Note we do not use stock images, the book pictu View more info. By: A Harcourt Burrage. Publisher: London, Warne: Spine Has Sunning, with some minor spots. No Jacket. Publisher: Nottingham, The Black Library: Hardback book is tight clean and square. Boards sharp and clean, title gilt perfect.
Text block clean, with light toning to edges, light stain to bottom text block edge. Minor bump to foot of spine, slightly heavier bump to head of spine. Very good condition. Jacket some minor crimping to top edge, creasing to head of spine area. Light handling marks to the gloss.
Overall very good. This book is fitted with a non adhesive archival quality book protector to make a qua Text block clean, with light toning to edges. Minor bump to head and foot of spine, near fine condition. Jacket some minor crimping to top edge and spine ends.
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Small mark to rear panel. Overall near fine. This book is fitted with a non adhesive archival quality book protector to make a worthy addition to your collection.
Note we do not use stock images, the book pictured is the boo Publisher: Nottingham, Black Library: Jacket some minor crimping to top edge. Note we do not use stock images, the book pictured is the book desc Minor bump to foot of spine, near fine condition. Light rubs to corners, Spine sunned. Note we do not use stock images, the book pictured is the book described. A solid copy of thi Text block clean, with a hint of toning, Near fine condition.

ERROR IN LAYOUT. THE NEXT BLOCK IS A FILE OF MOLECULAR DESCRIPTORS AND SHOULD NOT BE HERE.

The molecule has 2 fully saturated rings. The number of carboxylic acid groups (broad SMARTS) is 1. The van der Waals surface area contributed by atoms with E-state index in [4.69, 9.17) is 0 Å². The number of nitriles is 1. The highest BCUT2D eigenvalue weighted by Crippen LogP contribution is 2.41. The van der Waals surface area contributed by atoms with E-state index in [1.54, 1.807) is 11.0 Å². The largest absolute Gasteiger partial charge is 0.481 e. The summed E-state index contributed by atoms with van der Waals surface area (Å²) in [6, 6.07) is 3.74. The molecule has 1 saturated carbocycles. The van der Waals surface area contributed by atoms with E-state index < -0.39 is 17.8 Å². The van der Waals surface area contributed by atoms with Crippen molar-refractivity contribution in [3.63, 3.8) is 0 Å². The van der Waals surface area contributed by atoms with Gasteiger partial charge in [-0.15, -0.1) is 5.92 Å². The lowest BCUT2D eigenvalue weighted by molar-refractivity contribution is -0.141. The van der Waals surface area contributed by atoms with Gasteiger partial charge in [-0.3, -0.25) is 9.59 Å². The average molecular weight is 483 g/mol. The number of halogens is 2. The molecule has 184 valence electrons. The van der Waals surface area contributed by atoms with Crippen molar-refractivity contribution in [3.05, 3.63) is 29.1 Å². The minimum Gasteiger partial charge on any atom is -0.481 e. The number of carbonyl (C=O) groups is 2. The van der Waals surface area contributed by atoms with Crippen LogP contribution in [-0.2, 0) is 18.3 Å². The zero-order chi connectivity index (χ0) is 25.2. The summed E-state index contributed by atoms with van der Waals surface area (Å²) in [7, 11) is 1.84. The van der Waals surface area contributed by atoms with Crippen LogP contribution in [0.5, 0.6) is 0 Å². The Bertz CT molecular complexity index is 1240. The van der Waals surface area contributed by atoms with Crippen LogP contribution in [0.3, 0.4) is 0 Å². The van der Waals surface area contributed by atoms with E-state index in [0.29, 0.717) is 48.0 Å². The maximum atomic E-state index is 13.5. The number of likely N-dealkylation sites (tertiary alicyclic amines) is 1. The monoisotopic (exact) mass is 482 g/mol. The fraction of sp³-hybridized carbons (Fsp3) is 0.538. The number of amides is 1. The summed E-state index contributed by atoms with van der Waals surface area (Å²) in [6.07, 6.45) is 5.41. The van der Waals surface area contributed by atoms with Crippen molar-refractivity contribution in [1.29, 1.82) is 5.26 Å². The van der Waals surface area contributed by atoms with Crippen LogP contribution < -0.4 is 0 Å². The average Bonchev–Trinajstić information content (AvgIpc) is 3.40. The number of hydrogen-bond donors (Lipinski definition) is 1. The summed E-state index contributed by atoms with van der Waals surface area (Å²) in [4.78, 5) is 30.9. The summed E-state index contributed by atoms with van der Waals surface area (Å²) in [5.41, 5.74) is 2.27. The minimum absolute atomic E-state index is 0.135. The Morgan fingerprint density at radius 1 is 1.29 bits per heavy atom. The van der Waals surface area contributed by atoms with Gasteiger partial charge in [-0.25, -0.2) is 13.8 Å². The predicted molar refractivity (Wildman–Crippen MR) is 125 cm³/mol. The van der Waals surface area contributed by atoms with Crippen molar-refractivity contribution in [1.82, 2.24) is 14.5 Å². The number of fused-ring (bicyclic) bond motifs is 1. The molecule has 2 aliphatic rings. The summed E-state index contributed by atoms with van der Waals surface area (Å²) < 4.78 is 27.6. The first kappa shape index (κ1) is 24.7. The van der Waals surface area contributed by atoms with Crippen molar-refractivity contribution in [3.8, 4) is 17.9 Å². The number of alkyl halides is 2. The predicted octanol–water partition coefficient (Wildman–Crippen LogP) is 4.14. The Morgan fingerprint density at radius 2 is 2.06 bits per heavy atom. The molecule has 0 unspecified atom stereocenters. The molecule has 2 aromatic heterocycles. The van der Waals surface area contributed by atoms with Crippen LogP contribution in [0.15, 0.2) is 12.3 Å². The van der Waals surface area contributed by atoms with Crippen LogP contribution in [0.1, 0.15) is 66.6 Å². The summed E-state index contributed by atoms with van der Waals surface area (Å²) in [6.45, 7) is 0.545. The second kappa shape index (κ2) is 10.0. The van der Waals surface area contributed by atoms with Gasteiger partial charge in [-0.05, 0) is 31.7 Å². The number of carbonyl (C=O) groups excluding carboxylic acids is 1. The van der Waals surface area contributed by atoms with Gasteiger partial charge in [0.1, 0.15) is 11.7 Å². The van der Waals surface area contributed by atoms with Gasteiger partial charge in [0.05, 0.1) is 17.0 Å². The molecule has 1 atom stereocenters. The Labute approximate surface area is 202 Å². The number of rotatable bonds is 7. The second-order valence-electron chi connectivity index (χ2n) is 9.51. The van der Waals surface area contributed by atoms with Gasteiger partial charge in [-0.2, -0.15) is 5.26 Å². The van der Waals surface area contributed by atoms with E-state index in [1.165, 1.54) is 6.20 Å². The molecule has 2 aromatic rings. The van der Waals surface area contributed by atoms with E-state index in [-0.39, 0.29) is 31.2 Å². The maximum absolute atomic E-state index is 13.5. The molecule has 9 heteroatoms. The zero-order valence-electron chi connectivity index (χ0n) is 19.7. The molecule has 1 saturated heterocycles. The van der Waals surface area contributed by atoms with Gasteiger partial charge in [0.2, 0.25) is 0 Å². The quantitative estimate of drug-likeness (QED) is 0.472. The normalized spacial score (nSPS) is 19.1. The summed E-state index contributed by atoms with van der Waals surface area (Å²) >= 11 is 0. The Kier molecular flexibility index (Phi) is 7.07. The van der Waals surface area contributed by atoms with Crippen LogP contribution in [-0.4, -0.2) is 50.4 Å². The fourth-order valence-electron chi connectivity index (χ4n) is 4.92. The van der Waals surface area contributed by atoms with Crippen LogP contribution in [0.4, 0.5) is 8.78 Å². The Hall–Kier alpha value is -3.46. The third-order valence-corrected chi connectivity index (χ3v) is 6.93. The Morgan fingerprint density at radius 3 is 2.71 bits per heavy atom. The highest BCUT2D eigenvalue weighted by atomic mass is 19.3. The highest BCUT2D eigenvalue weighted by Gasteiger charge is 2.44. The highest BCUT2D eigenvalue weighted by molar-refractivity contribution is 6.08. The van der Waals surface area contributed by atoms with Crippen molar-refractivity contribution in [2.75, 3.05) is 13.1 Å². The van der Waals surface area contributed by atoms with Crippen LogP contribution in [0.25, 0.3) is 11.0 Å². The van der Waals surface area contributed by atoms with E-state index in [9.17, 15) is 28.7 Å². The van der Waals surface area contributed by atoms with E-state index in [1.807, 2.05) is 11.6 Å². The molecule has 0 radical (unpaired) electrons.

Jacket near fine, slight crimping to edges. A great example of this collector's edition with author afterword and four especially c Publisher: Nottingham, Black Library Publishing: Slightly shaken at head of spine, near fine condition. Jacket some very minor handling marks, and minor crimping to top edge of jacket. Overall near fine copy of a scarce and very collectible title, the hardback Special Edition.
This copy is not ex-lib, not priced clipped and has no inscriptions. This book is fitted with a non adhesive archival quality book protector to make a quality addition to your collection. Note we do not use stock images, the book pictured is the bo Publisher: Oxford, Angry Robot: Paperback book is tight clean and square. Boards sharp and clean.
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Light crease to front cover. Text block clean, feels lightly read. Near fine condition.
Imaginings 5: Microcosmos